1. Twenty-six shorn Scottish Blackface sheep received nine daily cold shocks (down to −10°C) each lasting 1 hr. This treatment reduced the metabolic response to cold (lower heart rates) and caused passive body cooling—defined as habituation. Eight selected sheep showing maximum habituation and 16 untreated controls then received blocking treatment (re-shorn and cooled for 2 hr at 18°C or 8°C) before being heat-stressed (at 42°C) to elicit panting.
2. Thermal panting, delayed as expected by blocking treatment, was further delayed by previous cold habituation. Habituated sheep blocked at 18°C panted 30 min later than blocked controls. In habituated sheep blocked at 8°C, panting was completely inhibited even after 90 min heat stress; their final mean respiration rate was 19/min v. 220/min in blocked controls and 250/min in unblocked controls. Rectal temperatures of habituated sheep were lower than controls during blocking treatment.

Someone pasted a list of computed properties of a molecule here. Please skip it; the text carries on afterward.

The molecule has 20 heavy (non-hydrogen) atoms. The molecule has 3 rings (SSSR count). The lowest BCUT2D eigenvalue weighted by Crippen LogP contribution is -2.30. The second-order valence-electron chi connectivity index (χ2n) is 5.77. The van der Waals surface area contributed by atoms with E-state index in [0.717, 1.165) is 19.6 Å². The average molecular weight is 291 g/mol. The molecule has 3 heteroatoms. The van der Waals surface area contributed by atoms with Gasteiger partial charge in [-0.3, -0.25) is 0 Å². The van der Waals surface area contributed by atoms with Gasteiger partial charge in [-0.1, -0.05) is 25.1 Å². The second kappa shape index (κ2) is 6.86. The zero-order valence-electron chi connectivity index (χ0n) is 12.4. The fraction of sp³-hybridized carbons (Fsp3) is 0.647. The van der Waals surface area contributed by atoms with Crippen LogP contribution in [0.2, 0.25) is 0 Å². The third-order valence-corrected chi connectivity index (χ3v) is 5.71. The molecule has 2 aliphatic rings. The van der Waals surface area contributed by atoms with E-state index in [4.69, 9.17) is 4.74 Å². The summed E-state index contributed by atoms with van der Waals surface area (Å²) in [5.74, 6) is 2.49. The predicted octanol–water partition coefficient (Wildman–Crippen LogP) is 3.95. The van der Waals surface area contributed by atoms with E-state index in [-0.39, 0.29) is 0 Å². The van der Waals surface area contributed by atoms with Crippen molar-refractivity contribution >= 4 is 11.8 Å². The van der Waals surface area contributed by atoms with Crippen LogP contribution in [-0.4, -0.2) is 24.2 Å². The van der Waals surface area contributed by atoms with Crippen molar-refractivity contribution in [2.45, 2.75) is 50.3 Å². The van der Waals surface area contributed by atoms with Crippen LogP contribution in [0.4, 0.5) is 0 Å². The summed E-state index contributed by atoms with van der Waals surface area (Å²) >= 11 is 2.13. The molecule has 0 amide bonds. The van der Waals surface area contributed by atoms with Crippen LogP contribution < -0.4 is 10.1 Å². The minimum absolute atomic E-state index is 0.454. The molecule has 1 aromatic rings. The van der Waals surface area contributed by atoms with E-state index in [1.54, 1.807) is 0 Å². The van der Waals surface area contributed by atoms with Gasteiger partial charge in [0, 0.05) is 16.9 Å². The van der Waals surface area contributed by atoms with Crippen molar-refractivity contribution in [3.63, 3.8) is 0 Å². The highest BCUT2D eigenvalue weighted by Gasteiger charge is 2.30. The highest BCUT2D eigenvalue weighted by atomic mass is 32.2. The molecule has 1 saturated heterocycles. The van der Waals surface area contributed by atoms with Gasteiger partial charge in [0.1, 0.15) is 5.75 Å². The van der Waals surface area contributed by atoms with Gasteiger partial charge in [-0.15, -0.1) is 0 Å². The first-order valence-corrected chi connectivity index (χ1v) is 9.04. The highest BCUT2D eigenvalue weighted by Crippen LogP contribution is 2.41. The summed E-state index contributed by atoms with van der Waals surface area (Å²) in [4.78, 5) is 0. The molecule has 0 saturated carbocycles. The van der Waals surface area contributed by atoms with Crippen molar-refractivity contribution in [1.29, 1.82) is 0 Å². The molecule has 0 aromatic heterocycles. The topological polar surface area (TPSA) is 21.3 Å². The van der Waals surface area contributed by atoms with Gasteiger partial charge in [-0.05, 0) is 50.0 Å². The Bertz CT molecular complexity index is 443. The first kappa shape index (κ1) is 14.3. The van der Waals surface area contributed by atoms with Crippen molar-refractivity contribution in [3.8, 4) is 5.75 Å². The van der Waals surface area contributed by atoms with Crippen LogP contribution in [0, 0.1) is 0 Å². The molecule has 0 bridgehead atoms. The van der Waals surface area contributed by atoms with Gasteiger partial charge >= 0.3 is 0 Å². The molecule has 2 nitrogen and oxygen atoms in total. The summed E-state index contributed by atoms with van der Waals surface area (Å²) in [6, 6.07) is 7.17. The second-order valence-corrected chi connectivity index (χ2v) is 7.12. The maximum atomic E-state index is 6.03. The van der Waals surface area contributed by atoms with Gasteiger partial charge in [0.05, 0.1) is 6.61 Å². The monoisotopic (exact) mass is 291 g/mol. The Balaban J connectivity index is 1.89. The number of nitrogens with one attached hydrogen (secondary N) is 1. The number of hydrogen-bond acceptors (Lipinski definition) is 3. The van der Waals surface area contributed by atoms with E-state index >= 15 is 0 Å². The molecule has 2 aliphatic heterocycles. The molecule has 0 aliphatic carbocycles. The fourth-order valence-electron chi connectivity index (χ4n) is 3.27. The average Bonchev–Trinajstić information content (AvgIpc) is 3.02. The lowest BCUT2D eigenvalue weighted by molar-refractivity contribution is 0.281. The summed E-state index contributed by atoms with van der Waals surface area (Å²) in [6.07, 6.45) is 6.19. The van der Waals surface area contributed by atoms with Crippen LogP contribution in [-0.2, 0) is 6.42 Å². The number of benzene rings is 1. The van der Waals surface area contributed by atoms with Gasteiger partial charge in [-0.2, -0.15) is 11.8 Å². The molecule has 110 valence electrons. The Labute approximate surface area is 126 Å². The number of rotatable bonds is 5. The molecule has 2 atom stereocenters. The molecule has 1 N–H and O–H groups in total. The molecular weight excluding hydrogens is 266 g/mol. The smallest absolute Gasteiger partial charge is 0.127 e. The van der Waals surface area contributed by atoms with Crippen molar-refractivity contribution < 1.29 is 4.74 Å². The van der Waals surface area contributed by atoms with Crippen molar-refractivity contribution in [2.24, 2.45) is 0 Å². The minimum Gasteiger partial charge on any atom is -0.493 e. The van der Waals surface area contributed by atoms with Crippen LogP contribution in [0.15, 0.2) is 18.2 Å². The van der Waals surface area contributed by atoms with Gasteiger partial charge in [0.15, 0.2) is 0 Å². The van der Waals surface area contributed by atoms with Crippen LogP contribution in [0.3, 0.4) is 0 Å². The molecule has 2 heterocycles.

3. Habituation, by restraining the normal metabolic response to cold, increased the heat debt during blocking treatment and lessened the heat load during subsequent heat stress. This apparently reduced the drive for panting. Habituation may also have favoured a direct inhibitory effect of cold on the respiratory centres.